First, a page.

Loveys and Safety
There is some debate about the best and safest age to introduce a lovey. Some recommend as early as 4 months, while the AAP recommends keeping your child’s sleeping surface free and clear of any items. Many parents introduce a lovey between 6 and 12 months of age when they feel confident that their child can roll, move around the cot, and has the coordination to prevent any item from suffocation them.
We always want to promote safe sleep at both The Parenting Co and Luna and Lullaby. It’s really great if you can introduce a lovey to your child; this way you can make sure the item is approved for safe sleep and doesn’t have any choking hazards.
There are many different types of loveys on the market. You should look for one that is smaller than your baby’s head to avoid any potential suffocation issues. We got our favourites listed below.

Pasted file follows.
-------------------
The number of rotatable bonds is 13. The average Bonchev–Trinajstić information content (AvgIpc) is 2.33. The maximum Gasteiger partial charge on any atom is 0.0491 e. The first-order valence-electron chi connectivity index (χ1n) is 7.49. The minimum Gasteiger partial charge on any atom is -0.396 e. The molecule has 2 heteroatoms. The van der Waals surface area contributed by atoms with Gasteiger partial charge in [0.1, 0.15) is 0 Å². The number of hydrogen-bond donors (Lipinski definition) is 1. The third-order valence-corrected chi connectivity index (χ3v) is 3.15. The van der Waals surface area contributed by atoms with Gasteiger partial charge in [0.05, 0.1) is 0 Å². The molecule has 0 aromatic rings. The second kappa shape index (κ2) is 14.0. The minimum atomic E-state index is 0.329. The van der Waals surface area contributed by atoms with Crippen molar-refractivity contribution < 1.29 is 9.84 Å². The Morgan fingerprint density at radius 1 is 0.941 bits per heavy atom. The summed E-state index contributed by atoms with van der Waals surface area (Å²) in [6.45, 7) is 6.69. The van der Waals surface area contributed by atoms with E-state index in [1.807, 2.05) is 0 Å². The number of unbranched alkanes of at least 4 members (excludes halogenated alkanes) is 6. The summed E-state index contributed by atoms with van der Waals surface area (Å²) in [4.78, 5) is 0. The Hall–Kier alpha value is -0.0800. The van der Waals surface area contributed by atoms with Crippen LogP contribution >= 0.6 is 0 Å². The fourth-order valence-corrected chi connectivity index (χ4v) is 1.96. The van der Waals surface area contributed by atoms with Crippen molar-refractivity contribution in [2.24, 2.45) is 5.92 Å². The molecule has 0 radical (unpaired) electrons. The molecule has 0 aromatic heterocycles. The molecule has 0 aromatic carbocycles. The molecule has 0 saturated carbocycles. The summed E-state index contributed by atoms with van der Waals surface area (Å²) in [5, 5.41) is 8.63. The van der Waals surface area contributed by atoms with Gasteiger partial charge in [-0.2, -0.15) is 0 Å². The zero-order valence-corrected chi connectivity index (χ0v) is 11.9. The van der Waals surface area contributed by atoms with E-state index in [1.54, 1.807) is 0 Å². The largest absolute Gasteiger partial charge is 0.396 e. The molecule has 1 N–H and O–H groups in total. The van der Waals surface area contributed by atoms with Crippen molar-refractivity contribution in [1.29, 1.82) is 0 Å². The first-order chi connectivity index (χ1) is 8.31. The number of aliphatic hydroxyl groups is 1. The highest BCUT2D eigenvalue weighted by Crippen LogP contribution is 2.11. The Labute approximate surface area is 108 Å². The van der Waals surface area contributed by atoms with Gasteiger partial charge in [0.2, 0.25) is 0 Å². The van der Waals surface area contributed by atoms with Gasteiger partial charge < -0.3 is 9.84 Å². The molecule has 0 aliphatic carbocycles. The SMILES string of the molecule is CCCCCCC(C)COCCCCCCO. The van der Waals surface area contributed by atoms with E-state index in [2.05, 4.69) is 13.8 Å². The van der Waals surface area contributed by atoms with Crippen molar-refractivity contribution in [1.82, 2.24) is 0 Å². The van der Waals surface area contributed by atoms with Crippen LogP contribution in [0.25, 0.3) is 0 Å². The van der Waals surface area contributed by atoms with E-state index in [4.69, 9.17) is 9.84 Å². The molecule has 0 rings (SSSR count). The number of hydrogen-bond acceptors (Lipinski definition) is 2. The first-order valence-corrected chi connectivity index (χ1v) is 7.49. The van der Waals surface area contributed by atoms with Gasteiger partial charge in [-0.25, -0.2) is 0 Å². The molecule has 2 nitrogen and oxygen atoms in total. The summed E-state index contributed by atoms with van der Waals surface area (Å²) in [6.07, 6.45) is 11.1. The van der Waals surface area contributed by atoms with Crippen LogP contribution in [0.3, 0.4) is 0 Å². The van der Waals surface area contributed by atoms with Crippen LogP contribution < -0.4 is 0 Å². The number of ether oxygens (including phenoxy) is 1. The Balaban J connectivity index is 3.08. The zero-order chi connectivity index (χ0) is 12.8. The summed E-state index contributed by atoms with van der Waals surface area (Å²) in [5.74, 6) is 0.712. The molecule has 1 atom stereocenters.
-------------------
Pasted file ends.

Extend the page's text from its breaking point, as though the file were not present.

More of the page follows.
6 Loveys We Love
This is an excellent lovey for a few reasons. The Sleepytot is super soft, cuddly, and can also hold multiple dummies. This lovey is great to give your child extra comfort and also help them find and replace their dummy.
2. Lulla Doll
This beautiful vintage-looking doll was developed by doctors, nurses, parents, and psychologists. An Icelandic mum designed the doll, and it is meant to give your baby the security of closeness and play real-life sounds for 12 hours. For added safety, the doll has velcro straps. You can attach it to the side of the crib or pram until you feel it is safe to introduce it to your child for cuddles.
These gorgeous blankies/loveys come in a range of different animals and colours. What I really love about these is they come in a set of three—a pair and a spare. This way, you can easily keep them clean, and you have some backups if one gets lost or damaged.
Over 7 years, an amazing mum with six babies developed this product to help our babies sleep better and more soundly. Ewan the Dream Sheep is soft, cuddly, has a glowing red heart, and produces womb sounds to help your baby feel comforted and sleep easy.